I was surprised that no alert email was generated when the Beez themselves go offline, only when tests they are reporting fail. So while the Beez can help determine if connectivity from a remote location is spotty, they don’t help you learn that the remote location/IDF/switch is actually offline. Again, this makes some sense as the point of NetBeez isn’t necessarily monitoring the infrastructure of a remote site (the “is the site online?” question), but rather what the users at that site can do to get out to the world. Still, it would be a nice nerd-knob to have.
[UPDATE]: Stefano emailed me to let me know that there actually is a field in the main dashboard settings for your NetBeez instance where email targets for alerts on up/down events of the Beez themselves will be sent. So this function is present, it’s just not incredibly obvious at first glance. I probably should have RTFM. 😉 Thanks, Stefano!
So, based on the videos and my feedback above, NetBeez can fill a roadmap from here to Mars with enhancements. But the fact of the matter is, they work right now. And the concept is absolutely solid: deploy a small (eventually large!) army of inexpensive probes to every edge of the network and gain visibility into network availability and performance from the perspective of the ultimate judges, the users. Cover every ingress point into the network with telemetry agents, e.g., Beez.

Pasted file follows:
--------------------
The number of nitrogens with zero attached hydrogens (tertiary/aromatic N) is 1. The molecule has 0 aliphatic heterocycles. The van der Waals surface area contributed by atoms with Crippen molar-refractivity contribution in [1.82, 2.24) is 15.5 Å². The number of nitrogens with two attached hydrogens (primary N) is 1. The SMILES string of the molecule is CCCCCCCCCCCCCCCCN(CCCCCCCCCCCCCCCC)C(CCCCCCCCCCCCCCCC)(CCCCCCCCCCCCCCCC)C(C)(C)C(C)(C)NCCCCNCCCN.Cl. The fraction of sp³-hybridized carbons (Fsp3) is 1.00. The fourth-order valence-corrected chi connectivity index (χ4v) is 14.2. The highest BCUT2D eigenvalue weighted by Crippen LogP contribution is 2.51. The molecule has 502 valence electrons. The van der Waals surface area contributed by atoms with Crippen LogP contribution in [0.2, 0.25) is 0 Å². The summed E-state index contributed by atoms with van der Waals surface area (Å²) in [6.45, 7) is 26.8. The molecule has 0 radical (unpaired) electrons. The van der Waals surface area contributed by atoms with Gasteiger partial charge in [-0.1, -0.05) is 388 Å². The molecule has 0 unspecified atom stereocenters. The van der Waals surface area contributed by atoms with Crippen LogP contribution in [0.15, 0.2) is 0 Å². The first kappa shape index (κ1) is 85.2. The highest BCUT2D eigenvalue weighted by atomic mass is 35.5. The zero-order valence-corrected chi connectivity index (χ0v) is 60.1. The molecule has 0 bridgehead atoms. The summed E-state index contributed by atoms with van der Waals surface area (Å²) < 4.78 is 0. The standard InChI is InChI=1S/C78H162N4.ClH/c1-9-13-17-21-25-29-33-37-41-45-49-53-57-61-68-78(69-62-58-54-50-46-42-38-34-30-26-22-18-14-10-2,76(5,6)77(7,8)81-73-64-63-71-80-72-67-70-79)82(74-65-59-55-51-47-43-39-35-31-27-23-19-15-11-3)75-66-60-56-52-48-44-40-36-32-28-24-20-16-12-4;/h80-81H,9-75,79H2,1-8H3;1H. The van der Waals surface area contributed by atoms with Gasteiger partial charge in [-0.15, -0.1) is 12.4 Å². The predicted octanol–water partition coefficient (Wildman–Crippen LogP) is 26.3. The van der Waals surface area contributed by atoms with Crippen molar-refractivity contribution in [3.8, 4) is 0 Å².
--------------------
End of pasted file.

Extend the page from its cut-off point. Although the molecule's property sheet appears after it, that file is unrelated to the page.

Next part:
Memes aside, I was very excited by the presentation that the NetBeez team gave to the NFD9 delegates and despite our peppering them with “does it do this?” questions, they were great sports about all the feedback we “offered.” In fact, by the next day, Stefano had personally replied to us all recapping the feature requests and feedback we provided. This is very encouraging as it indicates NetBeez is listening to their customers and prospects and eager to enhance their product. Is NetBeez a fit for your environment today? It certainly could be if you’re looking for simple, straightforward, lightweight monitoring of the on-the-ground user experience. Even if you’re looking for lots of bells and whistles, I recommend keeping a close eye on NetBeez as I really think they’re on to something.
NetBeez was a sponsor of Networking Field Day 9, and as such indirectly helped to pay expenses associated with my attendance. Additionally, NetBeez provided me with some promotional gifts: a branded T-shirt and a NetBeez agent for evaluation. At no time did they ask for, nor where they promised any kind of consideration in the writing of this review. The opinions and analysis provided within are my own and any errors or omissions are mine and mine alone.
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For Europeans, please note a alternative solution on the same idea that I launched at the end of 2014.